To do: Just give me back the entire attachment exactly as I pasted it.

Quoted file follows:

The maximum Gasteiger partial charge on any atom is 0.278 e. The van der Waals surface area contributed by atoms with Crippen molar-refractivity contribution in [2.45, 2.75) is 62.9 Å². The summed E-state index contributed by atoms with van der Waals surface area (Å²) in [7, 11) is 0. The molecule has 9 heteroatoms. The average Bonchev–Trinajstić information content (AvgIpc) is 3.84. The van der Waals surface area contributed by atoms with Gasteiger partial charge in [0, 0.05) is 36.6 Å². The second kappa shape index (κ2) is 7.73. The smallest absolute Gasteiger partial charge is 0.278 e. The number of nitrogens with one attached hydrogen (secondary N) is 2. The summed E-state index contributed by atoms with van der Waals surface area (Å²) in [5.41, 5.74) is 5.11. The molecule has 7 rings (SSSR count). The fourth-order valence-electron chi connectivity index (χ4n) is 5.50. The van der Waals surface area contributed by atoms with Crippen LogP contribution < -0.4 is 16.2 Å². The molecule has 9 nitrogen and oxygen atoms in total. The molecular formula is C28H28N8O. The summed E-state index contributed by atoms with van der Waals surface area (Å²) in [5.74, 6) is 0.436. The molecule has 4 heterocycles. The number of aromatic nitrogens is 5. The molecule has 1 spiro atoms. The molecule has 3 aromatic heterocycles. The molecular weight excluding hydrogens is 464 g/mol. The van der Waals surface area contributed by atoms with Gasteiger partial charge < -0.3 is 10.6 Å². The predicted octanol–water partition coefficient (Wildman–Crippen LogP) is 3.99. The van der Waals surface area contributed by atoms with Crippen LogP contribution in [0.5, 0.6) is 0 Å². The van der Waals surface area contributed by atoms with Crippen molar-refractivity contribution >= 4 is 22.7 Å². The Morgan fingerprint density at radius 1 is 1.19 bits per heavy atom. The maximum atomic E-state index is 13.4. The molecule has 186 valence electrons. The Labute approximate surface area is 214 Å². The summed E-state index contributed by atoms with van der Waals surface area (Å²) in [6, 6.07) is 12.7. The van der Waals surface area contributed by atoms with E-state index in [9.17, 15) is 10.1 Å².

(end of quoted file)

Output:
The maximum Gasteiger partial charge on any atom is 0.278 e. The van der Waals surface area contributed by atoms with Crippen molar-refractivity contribution in [2.45, 2.75) is 62.9 Å². The summed E-state index contributed by atoms with van der Waals surface area (Å²) in [7, 11) is 0. The molecule has 9 heteroatoms. The average Bonchev–Trinajstić information content (AvgIpc) is 3.84. The van der Waals surface area contributed by atoms with Gasteiger partial charge in [0, 0.05) is 36.6 Å². The second kappa shape index (κ2) is 7.73. The smallest absolute Gasteiger partial charge is 0.278 e. The number of nitrogens with one attached hydrogen (secondary N) is 2. The summed E-state index contributed by atoms with van der Waals surface area (Å²) in [5.41, 5.74) is 5.11. The molecule has 7 rings (SSSR count). The fourth-order valence-electron chi connectivity index (χ4n) is 5.50. The van der Waals surface area contributed by atoms with Crippen LogP contribution < -0.4 is 16.2 Å². The molecule has 9 nitrogen and oxygen atoms in total. The molecular formula is C28H28N8O. The summed E-state index contributed by atoms with van der Waals surface area (Å²) in [5.74, 6) is 0.436. The molecule has 4 heterocycles. The number of aromatic nitrogens is 5. The molecule has 1 spiro atoms. The molecule has 3 aromatic heterocycles. The molecular weight excluding hydrogens is 464 g/mol. The van der Waals surface area contributed by atoms with Gasteiger partial charge < -0.3 is 10.6 Å². The predicted octanol–water partition coefficient (Wildman–Crippen LogP) is 3.99. The van der Waals surface area contributed by atoms with Crippen LogP contribution in [0.5, 0.6) is 0 Å². The van der Waals surface area contributed by atoms with Crippen molar-refractivity contribution >= 4 is 22.7 Å². The Morgan fingerprint density at radius 1 is 1.19 bits per heavy atom. The maximum atomic E-state index is 13.4. The molecule has 186 valence electrons. The Labute approximate surface area is 214 Å². The summed E-state index contributed by atoms with van der Waals surface area (Å²) in [6, 6.07) is 12.7. The van der Waals surface area contributed by atoms with E-state index in [9.17, 15) is 10.1 Å².